I wish to express a special thank-you to all of those talented, clever people for all that you continue to do. Your work is helping to paint a continually clearer picture of scleroderma, and the details are slowly and steadily becoming sharper. You continue to give me the best map possible to negotiate this disease and hope for a better tomorrow.

As a positive finish to this column, I invite you to enjoy “Sailing to Philadelphiain honor of our researchers and medical experts. The song features the beautiful, velvety-rich voices of Mark Knopfler and James Taylor singing about two of the world’s greatest mapmakers, Charles Mason and Jeremiah Dixon.

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Note: Scleroderma News is strictly a news and information website about the disease. It does not provide medical advice, diagnosis, or treatment. This content is not intended to be a substitute for professional medical advice, diagnosis, or treatment. Always seek the advice of your physician or other qualified health provider with any questions you may have regarding a medical condition. Never disregard professional medical advice or delay in seeking it because of something you have read on this website. The opinions expressed in this column are not those of Scleroderma News or its parent company, BioNews Services, and are intended to spark discussion about issues pertaining to scleroderma.

Kim Tocker Author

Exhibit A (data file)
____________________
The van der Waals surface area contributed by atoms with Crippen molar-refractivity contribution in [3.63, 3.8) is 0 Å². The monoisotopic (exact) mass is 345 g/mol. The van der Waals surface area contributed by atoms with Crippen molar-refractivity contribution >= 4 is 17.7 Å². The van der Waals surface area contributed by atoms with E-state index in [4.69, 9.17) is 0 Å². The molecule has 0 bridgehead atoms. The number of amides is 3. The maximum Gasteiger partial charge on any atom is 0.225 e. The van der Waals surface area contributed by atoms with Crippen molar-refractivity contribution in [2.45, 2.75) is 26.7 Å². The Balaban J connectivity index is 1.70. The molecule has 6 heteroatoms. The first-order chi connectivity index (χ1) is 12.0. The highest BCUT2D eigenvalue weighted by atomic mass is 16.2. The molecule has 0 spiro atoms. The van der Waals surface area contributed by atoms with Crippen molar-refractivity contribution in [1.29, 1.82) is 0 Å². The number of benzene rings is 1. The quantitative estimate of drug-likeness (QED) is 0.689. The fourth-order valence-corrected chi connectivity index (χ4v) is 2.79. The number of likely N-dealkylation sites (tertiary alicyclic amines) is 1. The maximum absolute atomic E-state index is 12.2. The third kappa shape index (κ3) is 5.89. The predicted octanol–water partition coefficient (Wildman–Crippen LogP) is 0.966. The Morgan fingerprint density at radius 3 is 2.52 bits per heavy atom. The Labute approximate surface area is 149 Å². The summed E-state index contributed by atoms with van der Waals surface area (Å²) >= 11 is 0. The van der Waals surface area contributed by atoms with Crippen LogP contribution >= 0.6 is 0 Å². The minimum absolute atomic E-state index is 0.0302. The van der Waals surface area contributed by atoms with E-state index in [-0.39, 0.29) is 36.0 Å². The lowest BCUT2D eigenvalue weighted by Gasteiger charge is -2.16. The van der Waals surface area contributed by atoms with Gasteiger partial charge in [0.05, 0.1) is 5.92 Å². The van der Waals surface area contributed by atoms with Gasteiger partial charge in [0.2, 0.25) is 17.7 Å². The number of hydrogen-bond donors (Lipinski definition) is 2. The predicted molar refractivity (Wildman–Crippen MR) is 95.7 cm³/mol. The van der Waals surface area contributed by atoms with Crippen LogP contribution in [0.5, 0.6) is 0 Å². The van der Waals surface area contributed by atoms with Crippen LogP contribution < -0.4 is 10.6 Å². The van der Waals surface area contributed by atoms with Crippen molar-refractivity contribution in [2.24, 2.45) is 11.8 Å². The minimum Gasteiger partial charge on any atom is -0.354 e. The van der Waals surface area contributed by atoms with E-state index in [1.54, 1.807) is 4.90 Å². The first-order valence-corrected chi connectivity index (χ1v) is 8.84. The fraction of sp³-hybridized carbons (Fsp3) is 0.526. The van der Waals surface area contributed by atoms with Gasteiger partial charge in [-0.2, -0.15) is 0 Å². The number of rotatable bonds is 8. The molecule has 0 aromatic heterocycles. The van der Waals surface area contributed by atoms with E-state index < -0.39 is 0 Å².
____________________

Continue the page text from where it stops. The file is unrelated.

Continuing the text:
I’m 49 and live in Christchurch, New Zealand. I was diagnosed with Limited Systemic Scleroderma in 2013, and the disease has slowly progressed over the past three years. Prior to my diagnosis, I worked as a Counsellor/Therapist in private practice, however I was forced to close my practice in 2014 because the fatigue associated with the disease had become profound. Well before I studied, trained and worked as a Counsellor many years ago (at least 20) I was employed as a Dental Assistant. It is my belief that whilst working in this capacity I handled a number of chemicals that are now considered dangerous and this exposure may have been the trigger for my disease, together with an already existing genetic component. These days, my full time job is to work hard at my self-care and manage my symptoms as best I can. Part of this management is to reflect on and write about my experiences about living with Scleroderma in ordinary day to day life. This helps me a great deal, and I hope it helps my readers, both those who also suffer with Scleroderma, and to help raise awareness in those who do not. I enjoy adding a little humour to my writing, because honestly, I feel it’s important we all have a wee laugh from time to time. However, my writing usually includes a serious reflection of some sort. On a personal note, I am the wife of one, and the Mother of three boys. My husband Max is my main caregiver, and I am very fortunate to have such a loving and giving spouse. My children are aged 21, 19 and 13, and our two oldest boys live in different parts of New Zealand to study and work. Our youngest will be starting High School in 2017. We live with a menagerie of animals, including two dogs and four cats.